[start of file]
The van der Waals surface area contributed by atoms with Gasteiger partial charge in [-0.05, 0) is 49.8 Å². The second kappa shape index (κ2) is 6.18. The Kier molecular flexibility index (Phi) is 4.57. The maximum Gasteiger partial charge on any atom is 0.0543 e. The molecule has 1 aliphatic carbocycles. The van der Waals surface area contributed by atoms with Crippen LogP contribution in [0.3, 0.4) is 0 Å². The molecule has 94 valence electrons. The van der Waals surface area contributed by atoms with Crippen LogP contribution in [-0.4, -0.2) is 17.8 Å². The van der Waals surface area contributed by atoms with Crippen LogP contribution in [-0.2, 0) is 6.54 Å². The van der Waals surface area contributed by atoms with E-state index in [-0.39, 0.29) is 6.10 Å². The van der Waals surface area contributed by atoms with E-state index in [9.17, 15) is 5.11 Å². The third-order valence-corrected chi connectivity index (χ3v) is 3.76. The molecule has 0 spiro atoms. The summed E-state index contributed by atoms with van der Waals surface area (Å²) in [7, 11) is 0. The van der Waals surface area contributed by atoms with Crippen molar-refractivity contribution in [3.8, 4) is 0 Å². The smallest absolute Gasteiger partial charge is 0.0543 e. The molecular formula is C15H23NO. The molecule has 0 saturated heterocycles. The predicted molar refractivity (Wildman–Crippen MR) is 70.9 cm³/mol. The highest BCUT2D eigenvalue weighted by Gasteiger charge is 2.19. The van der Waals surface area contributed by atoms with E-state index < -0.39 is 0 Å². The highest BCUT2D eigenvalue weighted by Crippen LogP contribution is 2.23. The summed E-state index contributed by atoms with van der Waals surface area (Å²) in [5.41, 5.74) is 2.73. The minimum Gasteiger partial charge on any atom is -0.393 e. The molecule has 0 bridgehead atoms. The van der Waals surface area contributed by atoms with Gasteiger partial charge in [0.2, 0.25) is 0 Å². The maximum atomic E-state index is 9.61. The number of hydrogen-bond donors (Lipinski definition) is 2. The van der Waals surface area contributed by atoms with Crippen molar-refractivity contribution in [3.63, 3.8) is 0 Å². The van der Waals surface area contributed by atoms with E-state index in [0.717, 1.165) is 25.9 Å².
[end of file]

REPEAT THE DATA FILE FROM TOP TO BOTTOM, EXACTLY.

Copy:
The van der Waals surface area contributed by atoms with Gasteiger partial charge in [-0.05, 0) is 49.8 Å². The second kappa shape index (κ2) is 6.18. The Kier molecular flexibility index (Phi) is 4.57. The maximum Gasteiger partial charge on any atom is 0.0543 e. The molecule has 1 aliphatic carbocycles. The van der Waals surface area contributed by atoms with Crippen LogP contribution in [0.3, 0.4) is 0 Å². The molecule has 94 valence electrons. The van der Waals surface area contributed by atoms with Crippen LogP contribution in [-0.4, -0.2) is 17.8 Å². The van der Waals surface area contributed by atoms with Crippen LogP contribution in [-0.2, 0) is 6.54 Å². The van der Waals surface area contributed by atoms with E-state index in [-0.39, 0.29) is 6.10 Å². The van der Waals surface area contributed by atoms with E-state index in [9.17, 15) is 5.11 Å². The third-order valence-corrected chi connectivity index (χ3v) is 3.76. The molecule has 0 spiro atoms. The summed E-state index contributed by atoms with van der Waals surface area (Å²) in [7, 11) is 0. The van der Waals surface area contributed by atoms with Crippen molar-refractivity contribution in [3.8, 4) is 0 Å². The smallest absolute Gasteiger partial charge is 0.0543 e. The molecular formula is C15H23NO. The molecule has 0 saturated heterocycles. The predicted molar refractivity (Wildman–Crippen MR) is 70.9 cm³/mol. The highest BCUT2D eigenvalue weighted by Gasteiger charge is 2.19. The van der Waals surface area contributed by atoms with E-state index < -0.39 is 0 Å². The highest BCUT2D eigenvalue weighted by Crippen LogP contribution is 2.23. The summed E-state index contributed by atoms with van der Waals surface area (Å²) in [5.41, 5.74) is 2.73. The minimum Gasteiger partial charge on any atom is -0.393 e. The molecule has 0 bridgehead atoms. The van der Waals surface area contributed by atoms with Gasteiger partial charge in [0.2, 0.25) is 0 Å². The maximum atomic E-state index is 9.61. The number of hydrogen-bond donors (Lipinski definition) is 2. The van der Waals surface area contributed by atoms with Crippen molar-refractivity contribution in [3.63, 3.8) is 0 Å². The van der Waals surface area contributed by atoms with E-state index in [0.717, 1.165) is 25.9 Å².